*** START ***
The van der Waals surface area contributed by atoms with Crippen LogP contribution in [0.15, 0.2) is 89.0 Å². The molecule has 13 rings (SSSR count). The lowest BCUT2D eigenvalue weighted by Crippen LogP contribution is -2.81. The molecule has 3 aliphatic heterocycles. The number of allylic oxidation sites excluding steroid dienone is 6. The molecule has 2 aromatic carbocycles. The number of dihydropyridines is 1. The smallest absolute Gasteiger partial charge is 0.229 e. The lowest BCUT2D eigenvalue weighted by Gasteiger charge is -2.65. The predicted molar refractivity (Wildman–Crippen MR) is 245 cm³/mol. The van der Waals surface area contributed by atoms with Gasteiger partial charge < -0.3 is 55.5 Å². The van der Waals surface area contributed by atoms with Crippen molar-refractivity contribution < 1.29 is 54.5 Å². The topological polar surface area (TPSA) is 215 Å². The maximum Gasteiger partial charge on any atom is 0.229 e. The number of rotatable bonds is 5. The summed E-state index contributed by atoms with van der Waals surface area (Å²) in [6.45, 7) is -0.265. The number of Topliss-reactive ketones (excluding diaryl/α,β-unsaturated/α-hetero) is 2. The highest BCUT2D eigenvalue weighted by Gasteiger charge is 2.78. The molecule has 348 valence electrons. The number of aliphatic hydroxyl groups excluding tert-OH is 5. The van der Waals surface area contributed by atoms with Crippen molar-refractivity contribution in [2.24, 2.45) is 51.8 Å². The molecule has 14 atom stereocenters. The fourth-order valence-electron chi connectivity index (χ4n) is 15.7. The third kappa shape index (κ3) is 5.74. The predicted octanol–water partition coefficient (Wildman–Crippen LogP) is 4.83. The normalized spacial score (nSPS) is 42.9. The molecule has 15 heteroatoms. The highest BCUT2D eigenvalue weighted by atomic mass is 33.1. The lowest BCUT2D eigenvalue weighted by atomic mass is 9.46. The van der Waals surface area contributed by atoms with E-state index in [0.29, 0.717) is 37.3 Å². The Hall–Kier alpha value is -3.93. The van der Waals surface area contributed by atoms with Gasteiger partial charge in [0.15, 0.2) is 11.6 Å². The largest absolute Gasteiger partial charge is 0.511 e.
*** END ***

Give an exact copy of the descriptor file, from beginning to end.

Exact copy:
The van der Waals surface area contributed by atoms with Crippen LogP contribution in [0.15, 0.2) is 89.0 Å². The molecule has 13 rings (SSSR count). The lowest BCUT2D eigenvalue weighted by Crippen LogP contribution is -2.81. The molecule has 3 aliphatic heterocycles. The number of allylic oxidation sites excluding steroid dienone is 6. The molecule has 2 aromatic carbocycles. The number of dihydropyridines is 1. The smallest absolute Gasteiger partial charge is 0.229 e. The lowest BCUT2D eigenvalue weighted by Gasteiger charge is -2.65. The predicted molar refractivity (Wildman–Crippen MR) is 245 cm³/mol. The van der Waals surface area contributed by atoms with Gasteiger partial charge < -0.3 is 55.5 Å². The van der Waals surface area contributed by atoms with Crippen molar-refractivity contribution < 1.29 is 54.5 Å². The topological polar surface area (TPSA) is 215 Å². The maximum Gasteiger partial charge on any atom is 0.229 e. The number of rotatable bonds is 5. The summed E-state index contributed by atoms with van der Waals surface area (Å²) in [6.45, 7) is -0.265. The number of Topliss-reactive ketones (excluding diaryl/α,β-unsaturated/α-hetero) is 2. The highest BCUT2D eigenvalue weighted by Gasteiger charge is 2.78. The molecule has 348 valence electrons. The number of aliphatic hydroxyl groups excluding tert-OH is 5. The van der Waals surface area contributed by atoms with Crippen molar-refractivity contribution in [2.24, 2.45) is 51.8 Å². The molecule has 14 atom stereocenters. The fourth-order valence-electron chi connectivity index (χ4n) is 15.7. The third kappa shape index (κ3) is 5.74. The predicted octanol–water partition coefficient (Wildman–Crippen LogP) is 4.83. The normalized spacial score (nSPS) is 42.9. The molecule has 15 heteroatoms. The highest BCUT2D eigenvalue weighted by atomic mass is 33.1. The lowest BCUT2D eigenvalue weighted by atomic mass is 9.46. The van der Waals surface area contributed by atoms with E-state index in [0.29, 0.717) is 37.3 Å². The Hall–Kier alpha value is -3.93. The van der Waals surface area contributed by atoms with Gasteiger partial charge in [0.15, 0.2) is 11.6 Å². The largest absolute Gasteiger partial charge is 0.511 e.